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Publication numberUS6123083 A
Publication typeGrant
Application numberUS 08/920,744
Publication dateSep 26, 2000
Filing dateAug 29, 1997
Priority dateAug 29, 1997
Fee statusPaid
Also published asWO1999011190A1
Publication number08920744, 920744, US 6123083 A, US 6123083A, US-A-6123083, US6123083 A, US6123083A
InventorsJonathan R. McGrath, Mitchell Dann
Original AssigneeUrologix, Inc.
Export CitationBiBTeX, EndNote, RefMan
External Links: USPTO, USPTO Assignment, Espacenet
Device and method for treatment of a prostate while preventing urethral constriction due to collagen rich tissue shrinkage
US 6123083 A
Abstract
Tissue surrounding a bodily conduit, such as a urethra, is thermally treated while preventing restrictions of the bodily conduit due to heat-induced shrinkage of collagen rich tissue surrounding the bodily conduit. A select volume of collagen-containing tissue surrounding the urethra is heated to destroy the tissue and to cause the tissue to be capable of being plastically remodeled into a selected shape. The selected shape is defined while the tissue is heated, and the tissue is allowed to cool while continuing to define the selected shape to cause plastic remodeling of the tissue into the selected shape. The method also includes performing a thermal therapy treatment without causing the surrounding tissue to exceed a collagen transition temperature of the tissue during the heating step of the treatment session.
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Claims(6)
What is claimed is:
1. A method of treating benign prostatic hyperplasia comprising:
heating a select volume of prostatic tissue surrounding the urethra to a temperature above about 45° C. for a time sufficient to substantially destroy the select volume of tissue and a collagen-containing portion of the select volume to a temperature above a predetermined collagen transition temperature of about 60° C. for a time sufficient to cause the collagen-containing portion of the select volume to be capable of being plastically remodeled;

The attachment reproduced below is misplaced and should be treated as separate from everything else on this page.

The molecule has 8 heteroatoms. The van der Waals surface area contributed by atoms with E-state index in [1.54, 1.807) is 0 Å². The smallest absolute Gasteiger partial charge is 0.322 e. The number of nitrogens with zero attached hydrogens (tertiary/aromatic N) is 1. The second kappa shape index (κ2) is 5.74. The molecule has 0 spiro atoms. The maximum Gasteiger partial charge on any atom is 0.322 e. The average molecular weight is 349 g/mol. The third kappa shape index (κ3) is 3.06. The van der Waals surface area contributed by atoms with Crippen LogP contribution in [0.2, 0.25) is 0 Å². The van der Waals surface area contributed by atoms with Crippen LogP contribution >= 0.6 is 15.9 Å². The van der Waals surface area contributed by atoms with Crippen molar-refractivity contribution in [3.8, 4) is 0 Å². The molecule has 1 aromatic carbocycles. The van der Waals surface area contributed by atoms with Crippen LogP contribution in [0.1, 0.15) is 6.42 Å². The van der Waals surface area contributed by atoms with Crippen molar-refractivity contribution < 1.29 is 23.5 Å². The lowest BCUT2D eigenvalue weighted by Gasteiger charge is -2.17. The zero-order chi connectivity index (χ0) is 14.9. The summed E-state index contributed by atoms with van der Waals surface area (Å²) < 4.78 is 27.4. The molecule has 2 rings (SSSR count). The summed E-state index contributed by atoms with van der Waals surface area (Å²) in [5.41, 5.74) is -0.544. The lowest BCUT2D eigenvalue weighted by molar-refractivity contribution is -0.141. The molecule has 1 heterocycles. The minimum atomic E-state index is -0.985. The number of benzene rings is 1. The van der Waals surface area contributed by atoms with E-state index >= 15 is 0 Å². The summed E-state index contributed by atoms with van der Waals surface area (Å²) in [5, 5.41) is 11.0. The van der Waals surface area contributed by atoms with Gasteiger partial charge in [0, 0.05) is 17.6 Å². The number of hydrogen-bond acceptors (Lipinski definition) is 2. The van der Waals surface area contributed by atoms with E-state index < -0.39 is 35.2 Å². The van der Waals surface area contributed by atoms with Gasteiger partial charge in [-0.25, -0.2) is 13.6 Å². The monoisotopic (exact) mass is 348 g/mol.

defining a selected shape of the urethra while the collagen-containing portion of the select volume of tissue is at the temperature above the predetermined collagen transition temperature; and
allowing the collagen-containing portion of the select volume of tissue to cool to a temperature below the predetermined collagen transition temperature while continuing to define the selected shape of the urethra for a time sufficient to cause plastic remodeling of the collagen-containing portion of the select volume of tissue.
2. The method of claim 1 wherein the step of defining the selected shape of the urethra includes dilating the urethra to the selected shape.
3. The method of claim 2 wherein the step of dilating the urethra includes inflating a dilation balloon in the urethra.
4. The method of claim 1 wherein the step of defining the selected shape of the urethra includes locating within the urethra a catheter defining the selected shape.
5. A method of treating benign prostatic hyperplasia comprising:
heating prostatic tissue for a time sufficient to produce and maintain a temperature above a threshold temperature of about 60° C. for remodeling collagen in a select volume of the prostatic tissue surrounding the urethra;
dilating the urethra to compress the select volume of tissue; and
allowing the select volume of tissue to cool to a temperature below the threshold temperature for remodeling collagen while dilating the urethra for a sufficient period of time to plastically remodel the select volume of tissue.
6. A method of treating benign prostatic hyperplasia comprising:
inserting a probe within a urethra to position a microwave antenna within the probe adjacent to a prostate adjacent the urethra;
heating the prostate, while cooling the urethra, with microwave radiation from the microwave antenna to a temperature of at least about 45° C. for a time sufficient to substantially destroy a select volume of tissue within the prostate surrounding the urethra and to a temperature above a predetermined collagen transition temperature of about 60° C. in a collagen-containing portion of the select volume of tissue surrounding the urethra for a time sufficient to permit collagen remodeling;
dilating the urethra while maintaining the collagen-containing portion of the select volume of tissue at a temperature above the predetermined collagen transition temperature; and
allowing the collagen-containing portion of the select volume of tissue to cool, while maintaining dilation, until a temperature of the collagen-containing portion of the select volume of tissue is less than the predetermined collagen transition temperature for a time sufficient to cause plastic remodeling of the collagen-containing portion of the select volume of tissue.
Description
BACKGROUND OF THE INVENTION

The present invention relates to the field of microwave thermal therapy of tissue. In particular, the present invention relates to a catheter for microwave thermal and cooling therapy of tissue adjacent a urethra to attain a selected width of at least a portion of the lower urinary tract during thermal therapy of prostatic tissue.